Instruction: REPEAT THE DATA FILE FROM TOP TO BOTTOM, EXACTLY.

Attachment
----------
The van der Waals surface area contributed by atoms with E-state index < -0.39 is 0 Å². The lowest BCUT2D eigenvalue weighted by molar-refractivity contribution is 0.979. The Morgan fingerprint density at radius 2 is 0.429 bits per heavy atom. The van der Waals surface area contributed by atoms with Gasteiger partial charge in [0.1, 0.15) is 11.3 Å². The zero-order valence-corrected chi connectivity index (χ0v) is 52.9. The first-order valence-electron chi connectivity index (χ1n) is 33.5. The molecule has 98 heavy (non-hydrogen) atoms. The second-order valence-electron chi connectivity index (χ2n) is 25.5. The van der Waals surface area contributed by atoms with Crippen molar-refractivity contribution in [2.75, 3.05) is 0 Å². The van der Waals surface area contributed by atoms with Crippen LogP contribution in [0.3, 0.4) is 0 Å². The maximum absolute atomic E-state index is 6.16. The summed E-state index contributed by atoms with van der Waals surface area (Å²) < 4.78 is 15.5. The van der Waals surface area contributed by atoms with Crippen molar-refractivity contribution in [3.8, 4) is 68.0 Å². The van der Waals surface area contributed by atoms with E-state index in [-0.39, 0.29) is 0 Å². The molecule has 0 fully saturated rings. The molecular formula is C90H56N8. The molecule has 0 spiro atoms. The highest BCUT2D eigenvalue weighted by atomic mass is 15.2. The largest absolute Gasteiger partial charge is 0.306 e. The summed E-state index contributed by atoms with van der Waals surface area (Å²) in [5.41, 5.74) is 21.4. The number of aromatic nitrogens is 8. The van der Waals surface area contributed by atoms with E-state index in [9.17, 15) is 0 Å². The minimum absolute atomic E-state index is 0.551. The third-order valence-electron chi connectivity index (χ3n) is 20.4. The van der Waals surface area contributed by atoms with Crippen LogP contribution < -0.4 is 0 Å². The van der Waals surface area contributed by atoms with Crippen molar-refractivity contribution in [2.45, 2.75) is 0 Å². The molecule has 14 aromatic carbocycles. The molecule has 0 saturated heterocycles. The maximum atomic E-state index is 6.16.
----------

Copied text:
The van der Waals surface area contributed by atoms with E-state index < -0.39 is 0 Å². The lowest BCUT2D eigenvalue weighted by molar-refractivity contribution is 0.979. The Morgan fingerprint density at radius 2 is 0.429 bits per heavy atom. The van der Waals surface area contributed by atoms with Gasteiger partial charge in [0.1, 0.15) is 11.3 Å². The zero-order valence-corrected chi connectivity index (χ0v) is 52.9. The first-order valence-electron chi connectivity index (χ1n) is 33.5. The molecule has 98 heavy (non-hydrogen) atoms. The second-order valence-electron chi connectivity index (χ2n) is 25.5. The van der Waals surface area contributed by atoms with Crippen molar-refractivity contribution in [2.75, 3.05) is 0 Å². The van der Waals surface area contributed by atoms with Crippen LogP contribution in [0.3, 0.4) is 0 Å². The maximum absolute atomic E-state index is 6.16. The summed E-state index contributed by atoms with van der Waals surface area (Å²) < 4.78 is 15.5. The van der Waals surface area contributed by atoms with Crippen molar-refractivity contribution in [3.8, 4) is 68.0 Å². The van der Waals surface area contributed by atoms with E-state index in [-0.39, 0.29) is 0 Å². The molecule has 0 fully saturated rings. The molecular formula is C90H56N8. The molecule has 0 spiro atoms. The highest BCUT2D eigenvalue weighted by atomic mass is 15.2. The largest absolute Gasteiger partial charge is 0.306 e. The summed E-state index contributed by atoms with van der Waals surface area (Å²) in [5.41, 5.74) is 21.4. The number of aromatic nitrogens is 8. The van der Waals surface area contributed by atoms with E-state index in [9.17, 15) is 0 Å². The minimum absolute atomic E-state index is 0.551. The third-order valence-electron chi connectivity index (χ3n) is 20.4. The van der Waals surface area contributed by atoms with Crippen LogP contribution < -0.4 is 0 Å². The van der Waals surface area contributed by atoms with Crippen molar-refractivity contribution in [2.45, 2.75) is 0 Å². The molecule has 14 aromatic carbocycles. The molecule has 0 saturated heterocycles. The maximum atomic E-state index is 6.16.